Maltese Fish Farm Gets Increase In Cages Despite Sea Slime And Illegal Tuna Trade Issues Plaguing The Industry

Each cage produces an estimated 275 kilos of oil every day

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Sea slime and serious allegations placing Maltese fish farm operators and departmental heads at the centre of the international illegal tuna trade have done nothing to slow the industry down, with the Planning Authority approving a permit that will see tuna cages increase from 12 to 24.

The temporary permit, which is in place until one in the aquaculture zone in the North is issued, will also see the relocation of pens belonging to Azzopardi fisheries 5km away from the Qawra shore. The permit is valid for five years and was subject to a planning gain of just 60,000.

In their application, Azzopardi Fisheries said the increase was required because the number of fish they are permitted to catch is double what can be kept in present cages. Last month, Parliamentary Secretary for Fisheries Clint Camilleri increased Malta’s national tuna-catch quota by 34,000 kilos (34 tonnes).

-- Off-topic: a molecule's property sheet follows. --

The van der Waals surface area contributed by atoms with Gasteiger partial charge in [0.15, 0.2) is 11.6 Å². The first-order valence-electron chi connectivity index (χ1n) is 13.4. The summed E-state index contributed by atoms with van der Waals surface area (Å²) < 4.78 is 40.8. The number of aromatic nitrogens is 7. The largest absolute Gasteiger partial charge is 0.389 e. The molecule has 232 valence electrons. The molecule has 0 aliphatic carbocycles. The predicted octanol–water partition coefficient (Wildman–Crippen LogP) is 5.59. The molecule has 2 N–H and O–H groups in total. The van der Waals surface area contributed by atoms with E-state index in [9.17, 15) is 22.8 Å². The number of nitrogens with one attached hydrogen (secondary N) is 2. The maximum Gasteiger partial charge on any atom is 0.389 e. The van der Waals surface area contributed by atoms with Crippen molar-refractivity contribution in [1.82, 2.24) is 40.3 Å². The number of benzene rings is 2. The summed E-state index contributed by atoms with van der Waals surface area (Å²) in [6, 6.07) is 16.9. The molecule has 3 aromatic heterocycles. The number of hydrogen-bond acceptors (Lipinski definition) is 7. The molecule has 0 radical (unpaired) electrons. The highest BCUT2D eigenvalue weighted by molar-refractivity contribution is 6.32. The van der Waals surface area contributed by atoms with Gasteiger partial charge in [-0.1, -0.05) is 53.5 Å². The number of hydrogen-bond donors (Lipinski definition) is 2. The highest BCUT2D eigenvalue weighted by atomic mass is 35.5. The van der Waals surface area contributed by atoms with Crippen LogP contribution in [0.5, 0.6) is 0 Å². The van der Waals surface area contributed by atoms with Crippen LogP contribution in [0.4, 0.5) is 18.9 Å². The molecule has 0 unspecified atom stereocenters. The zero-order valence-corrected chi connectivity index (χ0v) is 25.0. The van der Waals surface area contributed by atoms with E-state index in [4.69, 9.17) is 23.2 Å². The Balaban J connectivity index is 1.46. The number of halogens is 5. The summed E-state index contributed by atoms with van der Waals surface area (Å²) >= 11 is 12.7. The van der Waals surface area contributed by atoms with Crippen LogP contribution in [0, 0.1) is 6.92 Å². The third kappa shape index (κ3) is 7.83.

Fish farmers often find themselves at the centre of controversy, with the industry’s penchant for staining Maltese coastlines with sea slime and sludge causing significant damage to the environment and the country’s touristic product.

After years of seemingly unwillingness to admit the sea slime was coming from fish farmers, an ERA report confirmed the fact to Environment Minister Jose Herrera, who said he would be taking steps to ensure irregularities committed by fish farm operators were stopped.

Biologist Adrian Mallia, who spoke on behalf of the applicant, said that each cage produces an estimated 275 kilos of oil daily

Tuna farm operators (Mare Blu and MFF) have been under the microscope after serious allegations emerged against them and the director-general of the Fisheries Department Andreina Fenech Farrugia. Azzopardi Fisheries was not linked in any way to the claims.

Fenech Farrugia was accused of having potentially obtained payments from Spanish tuna-magnate and Mare Blu Director Jose Fuentes to use her influence, while MFF was implicated in the ring as “one of the suppliers of tuna illegally caught and fattened” in Malta.

The revelations form part of a broader pan-European investigation, dubbed Operation-Tarantelo, which has so far seen the seizure of more than 80,000 kilos of bluefin tuna and the arrest of 79 individuals, with the estimated value of the illegal trade standing at €25 million.

Both Fenech Farrugia and MFF LTD, owned by former Elbros owner Saviour Ellul, have denied the claims.

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Written By

Julian Bonnici